Plato of Athens

The root of all greatness flourishes not in earth but in heavenly realms whence it is fed of supernal Light. Without that Light, no embodied soul can overcome the gravity of appetitive needs and rise to stand aloft, on the shoulders of the giants gone before him and see the spiritual truth of reality.

Plato understood this. He stood on the shoulders of such great men as Pythagoras and of Socrates to see farther and more clearly than others of his time, and to comment and explicate the spiritual truths to which he became privy.

Isaac di Trani, a brilliant Jewish Talmudist of the 13th Century wrote of Plato's clear vision of reality: "I applied to myself the parable of the philosophers. For I heard the following from the philosophers. The wisest of the philosophers asked: 'We admit that our predecessors were wiser than we. At the same time we criticize their comments, often rejecting them and claiming that the truth rests with us. How is this possible?' The wise philosopher responded: 'Who sees further a dwarf or a giant? Surely a giant for his eyes are situated at a higher level than those of the dwarf. But if the dwarf is placed on the shoulders of the giant who sees further? ... So too we are dwarfs astride the shoulders of giants. We master their wisdom and move beyond it. Due to their wisdom we grow wise and are able to say all that we say, but not because we are greater than they.' " – Isaiah di Trani, 1200-1260 A.D.

Plato: For biographical information on Plato, we have drawn upon Plato: The Man and His Work, an unmatched work by A.E. Taylor, Professor of Moral Philosophy, University of Edinburgh (1924-1941). Taylor's biography of Plato is meticulously researched and quite insightful.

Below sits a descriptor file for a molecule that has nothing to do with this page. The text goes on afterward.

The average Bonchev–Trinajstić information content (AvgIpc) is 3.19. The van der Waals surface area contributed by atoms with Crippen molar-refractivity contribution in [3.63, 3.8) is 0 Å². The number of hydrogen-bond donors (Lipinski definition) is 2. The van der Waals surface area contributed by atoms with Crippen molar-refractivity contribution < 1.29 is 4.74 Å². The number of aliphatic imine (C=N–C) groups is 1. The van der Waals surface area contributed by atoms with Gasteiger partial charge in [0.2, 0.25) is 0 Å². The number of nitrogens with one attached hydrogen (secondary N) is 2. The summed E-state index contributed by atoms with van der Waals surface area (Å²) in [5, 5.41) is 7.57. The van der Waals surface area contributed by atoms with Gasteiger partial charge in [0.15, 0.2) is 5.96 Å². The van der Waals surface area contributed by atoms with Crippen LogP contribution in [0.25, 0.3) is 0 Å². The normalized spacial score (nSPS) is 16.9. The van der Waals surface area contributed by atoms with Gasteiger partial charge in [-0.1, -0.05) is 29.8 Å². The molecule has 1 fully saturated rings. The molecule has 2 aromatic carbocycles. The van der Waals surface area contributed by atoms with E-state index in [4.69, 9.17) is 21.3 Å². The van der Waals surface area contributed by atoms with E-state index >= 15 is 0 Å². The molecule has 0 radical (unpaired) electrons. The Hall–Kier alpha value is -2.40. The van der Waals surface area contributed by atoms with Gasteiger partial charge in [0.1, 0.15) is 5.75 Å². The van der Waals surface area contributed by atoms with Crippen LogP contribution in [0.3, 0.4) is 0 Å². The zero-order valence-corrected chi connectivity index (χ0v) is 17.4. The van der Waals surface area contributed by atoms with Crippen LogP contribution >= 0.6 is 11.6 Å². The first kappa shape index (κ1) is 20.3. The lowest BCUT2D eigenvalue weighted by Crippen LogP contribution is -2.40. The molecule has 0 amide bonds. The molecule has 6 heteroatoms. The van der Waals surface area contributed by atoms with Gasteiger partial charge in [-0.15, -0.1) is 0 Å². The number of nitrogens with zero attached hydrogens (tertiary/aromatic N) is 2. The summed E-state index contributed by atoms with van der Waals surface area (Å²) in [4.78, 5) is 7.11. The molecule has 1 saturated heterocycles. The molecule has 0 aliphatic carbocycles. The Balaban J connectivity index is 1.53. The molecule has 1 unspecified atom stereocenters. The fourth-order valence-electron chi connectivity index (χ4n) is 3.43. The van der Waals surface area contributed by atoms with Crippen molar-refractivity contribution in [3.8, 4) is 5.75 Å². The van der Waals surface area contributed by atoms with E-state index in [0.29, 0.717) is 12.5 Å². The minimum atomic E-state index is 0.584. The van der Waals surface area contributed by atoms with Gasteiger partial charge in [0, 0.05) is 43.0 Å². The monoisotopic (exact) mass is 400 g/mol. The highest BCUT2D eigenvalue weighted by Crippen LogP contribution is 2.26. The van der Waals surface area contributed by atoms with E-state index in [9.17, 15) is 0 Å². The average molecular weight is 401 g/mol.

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Platonism: A.E. Taylor, Professor of Moral Philosophy, University of St. Andrews (1908–1924), wrote a brilliant exposition on Platonism, which he calls the most original and influential of all philosophies.
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Insights Into Plato's Importance

"Plato, with his transcendent Forms, is the doctor of Protestants; Aristotle, with his immanent Forms, the doctor of Catholics." – C.S. Lewis.

John Mustain, Rare Book Librarian and Selector for Classics, Stanford University, has written, "Translations of Plato were practically non-existent in the Middle Ages." During the 15th Century, the few translations of Plato were into Latin. "While interest in translations in general ran high in England during the Tudor period, Plato was virtually ignored save for reading foreign editions," writes Mustain.

Only two dialogues, the Apology and the Phaedo, were published anonymously in English in 1675. In 1804, Floyer Sydenham and Thomas Taylor translated fifty-five of Plato's dialogues, and twelve epistles under the title, The Works of Plato, in five volumes. It is important to remember that Taylor was a vehement atheist, which Plato certainly was not.